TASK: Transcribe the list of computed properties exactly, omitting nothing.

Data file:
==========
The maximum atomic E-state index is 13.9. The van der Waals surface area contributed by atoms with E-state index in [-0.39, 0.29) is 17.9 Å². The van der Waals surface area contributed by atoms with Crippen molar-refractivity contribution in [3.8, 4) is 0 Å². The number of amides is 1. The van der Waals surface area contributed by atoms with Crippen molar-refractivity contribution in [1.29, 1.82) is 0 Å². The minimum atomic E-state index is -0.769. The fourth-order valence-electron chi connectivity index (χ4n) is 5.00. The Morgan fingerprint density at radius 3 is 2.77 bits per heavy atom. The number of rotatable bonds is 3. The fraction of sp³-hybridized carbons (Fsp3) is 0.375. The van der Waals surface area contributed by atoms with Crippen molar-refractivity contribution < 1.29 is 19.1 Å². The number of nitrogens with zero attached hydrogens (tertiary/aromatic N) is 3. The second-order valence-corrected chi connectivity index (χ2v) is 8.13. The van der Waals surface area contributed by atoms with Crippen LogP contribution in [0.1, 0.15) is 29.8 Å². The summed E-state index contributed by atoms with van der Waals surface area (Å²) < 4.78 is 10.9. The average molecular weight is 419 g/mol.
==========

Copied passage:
The maximum atomic E-state index is 13.9. The van der Waals surface area contributed by atoms with E-state index in [-0.39, 0.29) is 17.9 Å². The van der Waals surface area contributed by atoms with Crippen molar-refractivity contribution in [3.8, 4) is 0 Å². The number of amides is 1. The van der Waals surface area contributed by atoms with Crippen molar-refractivity contribution in [1.29, 1.82) is 0 Å². The minimum atomic E-state index is -0.769. The fourth-order valence-electron chi connectivity index (χ4n) is 5.00. The Morgan fingerprint density at radius 3 is 2.77 bits per heavy atom. The number of rotatable bonds is 3. The fraction of sp³-hybridized carbons (Fsp3) is 0.375. The van der Waals surface area contributed by atoms with Crippen molar-refractivity contribution < 1.29 is 19.1 Å². The number of nitrogens with zero attached hydrogens (tertiary/aromatic N) is 3. The second-order valence-corrected chi connectivity index (χ2v) is 8.13. The van der Waals surface area contributed by atoms with Crippen LogP contribution in [0.1, 0.15) is 29.8 Å². The summed E-state index contributed by atoms with van der Waals surface area (Å²) < 4.78 is 10.9. The average molecular weight is 419 g/mol.